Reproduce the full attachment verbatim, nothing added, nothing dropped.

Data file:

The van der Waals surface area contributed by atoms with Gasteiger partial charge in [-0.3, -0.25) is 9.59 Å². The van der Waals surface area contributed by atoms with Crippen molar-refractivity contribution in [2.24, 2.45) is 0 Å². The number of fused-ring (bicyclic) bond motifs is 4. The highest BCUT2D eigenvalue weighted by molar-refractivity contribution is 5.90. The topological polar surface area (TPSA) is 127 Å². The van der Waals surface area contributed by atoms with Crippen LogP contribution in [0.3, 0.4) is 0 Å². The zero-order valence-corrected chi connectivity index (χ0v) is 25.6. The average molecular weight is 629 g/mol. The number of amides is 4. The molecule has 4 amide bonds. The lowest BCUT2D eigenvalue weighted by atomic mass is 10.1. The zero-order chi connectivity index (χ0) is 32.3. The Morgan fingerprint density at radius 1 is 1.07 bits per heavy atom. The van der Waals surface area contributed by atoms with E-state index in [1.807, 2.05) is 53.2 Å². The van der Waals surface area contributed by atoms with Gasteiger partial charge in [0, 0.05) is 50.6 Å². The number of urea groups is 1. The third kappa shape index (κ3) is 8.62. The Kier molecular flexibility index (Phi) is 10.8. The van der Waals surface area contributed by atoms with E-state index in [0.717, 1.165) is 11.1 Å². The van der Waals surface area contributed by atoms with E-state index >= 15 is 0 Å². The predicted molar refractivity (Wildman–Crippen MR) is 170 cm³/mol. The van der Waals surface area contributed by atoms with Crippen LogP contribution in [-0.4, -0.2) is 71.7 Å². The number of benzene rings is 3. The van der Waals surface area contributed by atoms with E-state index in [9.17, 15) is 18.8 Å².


The van der Waals surface area contributed by atoms with Gasteiger partial charge in [-0.3, -0.25) is 9.59 Å². The van der Waals surface area contributed by atoms with Crippen molar-refractivity contribution in [2.24, 2.45) is 0 Å². The number of fused-ring (bicyclic) bond motifs is 4. The highest BCUT2D eigenvalue weighted by molar-refractivity contribution is 5.90. The topological polar surface area (TPSA) is 127 Å². The van der Waals surface area contributed by atoms with Crippen LogP contribution in [0.3, 0.4) is 0 Å². The zero-order valence-corrected chi connectivity index (χ0v) is 25.6. The average molecular weight is 629 g/mol. The number of amides is 4. The molecule has 4 amide bonds. The lowest BCUT2D eigenvalue weighted by atomic mass is 10.1. The zero-order chi connectivity index (χ0) is 32.3. The Morgan fingerprint density at radius 1 is 1.07 bits per heavy atom. The van der Waals surface area contributed by atoms with E-state index in [1.807, 2.05) is 53.2 Å². The van der Waals surface area contributed by atoms with Gasteiger partial charge in [0, 0.05) is 50.6 Å². The number of urea groups is 1. The third kappa shape index (κ3) is 8.62. The Kier molecular flexibility index (Phi) is 10.8. The van der Waals surface area contributed by atoms with E-state index in [0.717, 1.165) is 11.1 Å². The van der Waals surface area contributed by atoms with E-state index >= 15 is 0 Å². The predicted molar refractivity (Wildman–Crippen MR) is 170 cm³/mol. The van der Waals surface area contributed by atoms with Crippen LogP contribution in [-0.4, -0.2) is 71.7 Å². The number of benzene rings is 3. The van der Waals surface area contributed by atoms with E-state index in [9.17, 15) is 18.8 Å².